The Dompost on Saturday reported that a debate about landuse and water quality is deepening in the Hawkes Bay.
The Mohaka River has a Water Conservation Order on it. However its quality is declining. One tributary comes from the volcanic plateau where land has been converted from forests to industrial-sized dairy farms. [See my earlier post of Fish and Game’s underwater video showing the mixing of the polluted Taharua into the pristine Mohaka waters.]
One of the Taharua farms is a Crafar farm and has been convicted of illegal effluent discharge in the past and given a record $37,500 fine at that time [now surpassed by the $90,000 fine for a Waikato Crafar farm].
However, the Hawke’s Bay Regional Council is grappling with the problem that even full compliance with effluent discharge rules will not arrest the decline of the water quality. The Chair has written that:
…science now strongly suggests that three large intensive dairy farms, on a small catchment with light volcanic soils, are overloading the Taharua stream with nutrients, which is then detrimentally affecting the Mohaka River, particularly in its upper reaches.
Baybuzz recently wrote about a Council meeting where this was discussed.
In a meeting yesterday full of promising aspirations to clean up the Tukituki and allocate its water, to rescue the Taharua River from nutrient overload, and to “engage” dairy farmers in the Bay, our Regional Councillors just couldn’t bring themselves to utter the word “regulate” … as in require land use practices that would mitigate unacceptable water pollution. Even when posed as a “last resort” option to deal with the hard cases.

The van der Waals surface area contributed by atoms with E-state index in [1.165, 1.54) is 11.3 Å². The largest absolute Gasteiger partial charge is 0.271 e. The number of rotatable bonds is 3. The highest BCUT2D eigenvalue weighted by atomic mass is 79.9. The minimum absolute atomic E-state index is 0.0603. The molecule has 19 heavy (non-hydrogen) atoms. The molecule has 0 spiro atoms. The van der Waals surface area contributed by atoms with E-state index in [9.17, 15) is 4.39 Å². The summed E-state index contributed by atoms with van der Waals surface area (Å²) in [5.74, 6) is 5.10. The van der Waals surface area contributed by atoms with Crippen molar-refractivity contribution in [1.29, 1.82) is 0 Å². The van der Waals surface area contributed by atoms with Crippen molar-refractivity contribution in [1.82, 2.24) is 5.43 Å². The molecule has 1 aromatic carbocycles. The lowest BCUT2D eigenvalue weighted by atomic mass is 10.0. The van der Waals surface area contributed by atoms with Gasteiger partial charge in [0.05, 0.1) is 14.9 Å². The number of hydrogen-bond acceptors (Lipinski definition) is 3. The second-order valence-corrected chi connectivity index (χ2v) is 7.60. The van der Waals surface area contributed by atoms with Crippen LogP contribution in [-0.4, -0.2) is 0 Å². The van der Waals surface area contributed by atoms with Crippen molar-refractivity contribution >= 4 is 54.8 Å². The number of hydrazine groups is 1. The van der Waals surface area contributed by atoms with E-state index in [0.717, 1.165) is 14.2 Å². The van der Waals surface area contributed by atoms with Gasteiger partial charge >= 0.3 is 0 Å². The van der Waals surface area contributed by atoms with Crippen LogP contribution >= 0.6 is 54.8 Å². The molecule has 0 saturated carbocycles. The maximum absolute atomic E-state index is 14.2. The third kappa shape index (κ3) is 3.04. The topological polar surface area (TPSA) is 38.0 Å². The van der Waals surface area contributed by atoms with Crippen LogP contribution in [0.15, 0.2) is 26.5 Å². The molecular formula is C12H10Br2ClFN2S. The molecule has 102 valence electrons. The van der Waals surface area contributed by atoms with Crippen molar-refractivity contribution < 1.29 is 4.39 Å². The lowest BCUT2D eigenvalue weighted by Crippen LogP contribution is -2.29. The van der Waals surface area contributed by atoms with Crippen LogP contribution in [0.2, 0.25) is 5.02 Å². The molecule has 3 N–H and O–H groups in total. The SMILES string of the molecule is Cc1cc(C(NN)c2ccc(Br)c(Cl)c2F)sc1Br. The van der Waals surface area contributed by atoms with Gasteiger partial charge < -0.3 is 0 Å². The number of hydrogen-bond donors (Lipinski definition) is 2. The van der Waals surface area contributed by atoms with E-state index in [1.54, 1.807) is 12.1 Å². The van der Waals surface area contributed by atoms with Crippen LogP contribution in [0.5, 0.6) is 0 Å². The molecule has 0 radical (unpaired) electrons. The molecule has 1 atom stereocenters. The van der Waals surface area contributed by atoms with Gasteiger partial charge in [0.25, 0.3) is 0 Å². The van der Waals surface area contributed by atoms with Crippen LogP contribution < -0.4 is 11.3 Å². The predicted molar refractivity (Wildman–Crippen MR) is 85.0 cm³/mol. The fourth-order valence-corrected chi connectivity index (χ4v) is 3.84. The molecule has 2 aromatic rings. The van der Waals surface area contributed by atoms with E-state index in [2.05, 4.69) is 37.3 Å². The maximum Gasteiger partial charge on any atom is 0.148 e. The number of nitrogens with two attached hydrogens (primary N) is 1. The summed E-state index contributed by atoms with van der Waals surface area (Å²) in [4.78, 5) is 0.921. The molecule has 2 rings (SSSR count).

Haven’t we learned?
If we don’t regulate builders, we get water-logged homes.
If we don’t regulate financial institutions, we get fleeced.
If we don’t regulate medical practitioners, we get maimed or worse.
In each of these cases, we legislate formal standards and then enforce them.
The HBRC Chair Alan Dick replied that the Council is willing to regulate, but only the “effects of land use activities and the consequent non point source discharges that are generated”. However, when regulating effect is not enough, regulating cause is needed. Sadly, an attempt to get the Council to agree to simply investigate regulating land-use was rejected.
These soils are simply not suitable for dairy environmentally, or economically given that 2 of the 3 farms are apparently now in receivership. It seems a good opportunity for the Council or Government to buy them and plant some sustainable forestry.
The decision of the Council is to be considered by the whole Council this Wednesday. The Mohaka is a national treasure – Water Conservation Order are for “nationally outstanding” waterbodies – so it is quite appropriate for all Kiwis who love the river to have a say, not just those who live in Hawkes Bay. The Council needs to strongly regulate cause and effect to clean up the Mohaka. You can email the Chair of the HBRC - Alan Dick .
Baybuzz also reported that at the recent HBRC meeting, someone called Simon Lusk commented:
Councillors should be aware that the interests of a limited few to make a profit out of a public good is not a platform that has lead to enduring electability. Voters in NZ and overseas have taken direct action at the ballot box to protect water.